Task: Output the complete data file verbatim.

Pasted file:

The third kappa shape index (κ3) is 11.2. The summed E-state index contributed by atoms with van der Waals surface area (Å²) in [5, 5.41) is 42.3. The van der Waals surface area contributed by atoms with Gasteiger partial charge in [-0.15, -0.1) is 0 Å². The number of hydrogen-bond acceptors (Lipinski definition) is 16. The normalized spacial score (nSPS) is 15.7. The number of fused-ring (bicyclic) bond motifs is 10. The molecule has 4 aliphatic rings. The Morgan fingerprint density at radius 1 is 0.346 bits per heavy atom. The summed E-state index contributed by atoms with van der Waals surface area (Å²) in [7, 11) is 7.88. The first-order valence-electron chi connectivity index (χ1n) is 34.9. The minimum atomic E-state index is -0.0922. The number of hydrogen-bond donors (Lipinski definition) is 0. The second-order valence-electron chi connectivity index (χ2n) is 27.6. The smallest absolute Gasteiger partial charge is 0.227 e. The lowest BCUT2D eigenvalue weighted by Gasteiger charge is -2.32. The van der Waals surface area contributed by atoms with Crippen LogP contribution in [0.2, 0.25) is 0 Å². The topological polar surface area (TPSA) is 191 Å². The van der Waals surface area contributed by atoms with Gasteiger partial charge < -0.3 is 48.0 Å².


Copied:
The third kappa shape index (κ3) is 11.2. The summed E-state index contributed by atoms with van der Waals surface area (Å²) in [5, 5.41) is 42.3. The van der Waals surface area contributed by atoms with Gasteiger partial charge in [-0.15, -0.1) is 0 Å². The number of hydrogen-bond acceptors (Lipinski definition) is 16. The normalized spacial score (nSPS) is 15.7. The number of fused-ring (bicyclic) bond motifs is 10. The molecule has 4 aliphatic rings. The Morgan fingerprint density at radius 1 is 0.346 bits per heavy atom. The summed E-state index contributed by atoms with van der Waals surface area (Å²) in [7, 11) is 7.88. The first-order valence-electron chi connectivity index (χ1n) is 34.9. The minimum atomic E-state index is -0.0922. The number of hydrogen-bond donors (Lipinski definition) is 0. The second-order valence-electron chi connectivity index (χ2n) is 27.6. The smallest absolute Gasteiger partial charge is 0.227 e. The lowest BCUT2D eigenvalue weighted by Gasteiger charge is -2.32. The van der Waals surface area contributed by atoms with Crippen LogP contribution in [0.2, 0.25) is 0 Å². The topological polar surface area (TPSA) is 191 Å². The van der Waals surface area contributed by atoms with Gasteiger partial charge < -0.3 is 48.0 Å².